For many space missions using satellite constellations,
symmetry of satellites distribution plays usually a key role.
Symmetry may be considered in space and/or in time distribution.
Examples of required symmetry in space distribution are in
Earth observation missions (either, for local or global) as well
as in navigation systems. It is intuitive that to optimally observe
the Earth a satellite constellation should be synchronized with
the Earth rotation rate. If a satellite constellation must be
designed to constitute a communication network between Earth
and Jupiter, then the orbital period of the constellation satellites
should be synchronized with both Earth and Jupiter periods
of revolution around the Sun. Another example is to design
satellite constellations to optimally observe specific Earth sites or
regions. Again, this satellites constellation should be synchronized
with Earth’s rotational period and (since the time gap between
two subsequent observations of the site should be constant) also
implies time symmetry in satellites distribution. Obtaining this
result will allow to design operational constellations for observing
targets (sites, borders, regions) with persistence or assigned revisit
times, while minimizing the number of satellites required.
Constellations of satellites for continuous global or zonal Earth
coverage have been well studied over the last twenty years,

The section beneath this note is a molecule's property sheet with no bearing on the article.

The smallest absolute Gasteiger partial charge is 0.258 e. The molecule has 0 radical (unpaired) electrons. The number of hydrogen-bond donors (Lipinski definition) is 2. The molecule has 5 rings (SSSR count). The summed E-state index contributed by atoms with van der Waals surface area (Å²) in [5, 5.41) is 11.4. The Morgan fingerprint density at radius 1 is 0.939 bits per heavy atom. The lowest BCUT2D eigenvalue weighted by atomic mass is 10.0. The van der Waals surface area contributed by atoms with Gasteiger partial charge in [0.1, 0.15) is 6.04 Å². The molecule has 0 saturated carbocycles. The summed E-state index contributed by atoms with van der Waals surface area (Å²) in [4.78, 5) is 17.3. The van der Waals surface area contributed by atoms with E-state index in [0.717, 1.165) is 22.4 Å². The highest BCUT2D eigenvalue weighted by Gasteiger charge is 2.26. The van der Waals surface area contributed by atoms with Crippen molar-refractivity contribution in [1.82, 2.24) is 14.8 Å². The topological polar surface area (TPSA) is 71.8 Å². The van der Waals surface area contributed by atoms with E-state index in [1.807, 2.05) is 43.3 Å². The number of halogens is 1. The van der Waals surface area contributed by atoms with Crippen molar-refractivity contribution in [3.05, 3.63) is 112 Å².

are well known and have been well documented 1, 2, 7,
8, 11, 13. A symmetrical, inclined constellation, such as a
Walker constellation 1, 2 provides excellent global coverage
for remote sensing missions; however, applications where target
revisit time or persistent observation are important lead to
required variations of traditional designs 7, 8. Also, few results
are available that affect other figures of merit, such as continuous
regional coverage and the systematic use of eccentric orbit
constellations to optimize“hang time” over regions of interest.
Optimization of such constellations is a complex problem and the
general-purpose constellation design methodology used today is
largely limited to Walker-like constellations.
As opposed to Walker Constellations 1, 2, which were
looking for symmetries in inertial reference frame, Flower
Constellations 11 were devised to obtain symmetric distributions
of satellites on rotating reference frames (e.g., Earth, Jupiter,
satellite orbit). Since the theory of Flower Constellations has
evolved with time the next section is dedicated to the summary
of the theory up to the current status. The FCs solution space
has been recently expanded with the Lattice theory 13, 14,
encompassing all possible symmetric solutions.